Everyone is familiar with a day of “back to backs”. One meeting, after another, followed by another, then another, for hours on end.

The day turns into a blur, each meeting becoming indistinguishable from the next. …


A choice we make based on a vision for a better version of the future. It might be your vision or someone else’s vision.

Before you say “I’m not a leader”, stop reading this blog and go play chess on the board you impulse purchased after binge-watching Queens Gambit it’s…


Remember the start of 2021 when you set a bunch of goals/intentions/postures/words/resolutions/experiments for the year?

One month in, how are they going?

What have you observed? Are you creating the conditions you said you wanted? What variables do you need to tweak?

Originally published at https://noodlescratchers.com on January 31, 2021.


The confrontingly still relevant Letters from a Stoic has recently become the most dog-eared book in my bookshelf.

This is thanks to profound and simple lines like:

Associate with people who are likely to improve you.”

Seneca

Bringing it to the present day this has me thinking: who are…


The beauty of a good rabbit hole is that we don’t know what’s at the bottom.

Knowing we’re in the dark we’re able to curiously explore a topic staying open to what might be found, remaining unattached to what the end result must look like.

We do this particularly well when researching something new on our own. Perhaps it’s “Best Gazebo’s for camping” or “what’s a poet laureate?”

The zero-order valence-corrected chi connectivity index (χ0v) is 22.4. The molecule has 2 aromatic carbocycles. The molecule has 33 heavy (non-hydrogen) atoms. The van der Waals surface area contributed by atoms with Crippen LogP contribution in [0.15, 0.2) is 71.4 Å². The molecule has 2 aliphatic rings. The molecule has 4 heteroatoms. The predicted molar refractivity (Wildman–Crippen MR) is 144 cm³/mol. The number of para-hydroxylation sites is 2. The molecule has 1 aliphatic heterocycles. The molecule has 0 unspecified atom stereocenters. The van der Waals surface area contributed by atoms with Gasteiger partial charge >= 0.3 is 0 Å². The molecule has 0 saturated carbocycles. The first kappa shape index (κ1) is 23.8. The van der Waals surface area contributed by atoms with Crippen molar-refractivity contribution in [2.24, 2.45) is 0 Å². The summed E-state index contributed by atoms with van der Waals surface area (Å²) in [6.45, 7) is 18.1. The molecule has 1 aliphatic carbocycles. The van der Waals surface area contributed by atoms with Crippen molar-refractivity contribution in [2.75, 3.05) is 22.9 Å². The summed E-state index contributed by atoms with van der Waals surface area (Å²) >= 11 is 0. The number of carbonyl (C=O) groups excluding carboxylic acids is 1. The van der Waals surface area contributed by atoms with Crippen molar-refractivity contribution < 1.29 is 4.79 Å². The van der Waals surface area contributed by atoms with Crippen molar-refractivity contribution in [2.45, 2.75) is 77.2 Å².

So what if we took that same posture, of exploration and curiosity, to our conversations with others? What might we see? What might we learn?

Originally published at https://noodlescratchers.com on January 24, 2021.


In one of his latest books, Your Music and People, Derek Sivers suggests that if you’re a likeable person who is skilled in what you do then:

“The number of people you meet will determine your success”

This has me noodling: When’s the last time you intentionally met someone new?

Originally published at https://noodlescratchers.com on January 20, 2021.


What will others think?

This question causes overthinking, self-doubt and lack of action. It’s the social media of questions. Because of it, we hesitate to start the book, spruik the project or share our success stories.

Knowing this, it’s worth noodling on an alternative.

Perhaps: What will future me think?

Originally published at https://noodlescratchers.com on January 17, 2021.


After 119 episodes of recording our podcast, The Long and The Short Of It, with just the two of us, Jen Waldman and I decided it would be fun to have a conversation with a guest.

Enter, Seth Godin. 20 times best selling author (yes, you read that right), teacher…


Every night for five years my dad would ask my mother, brother, sister and me the same question:

So, what was the best part of your day?

We’d spend the next 10 minutes sharing stories and he and mum would sit patiently, listening and smiling.

Sometimes we’d tease him for…


A writer isn’t born a passionate writer. They develop said passion after experiencing the profound effect of writing.

A Broadway artist isn’t born passionate about performing. They experience theatre at a young age and then develop a passion for it.

A peanut butter enthusiast isn’t born one. This comes from experiencing the deliciousness of such a magical spread.

Passion isn’t innate.

It is developed through experiences and practising specific skills.

PS. Jen Waldman and I recently recorded a podcast on this very topic. I hope you’ll check it out.

Originally published at https://noodlescratchers.com on December 16, 2020.

Peter Shepherd

Pete is the Founder and Director of Human Periscope: helping others see things they can‘t by asking questions others aren’t. https://humanperiscope.com/

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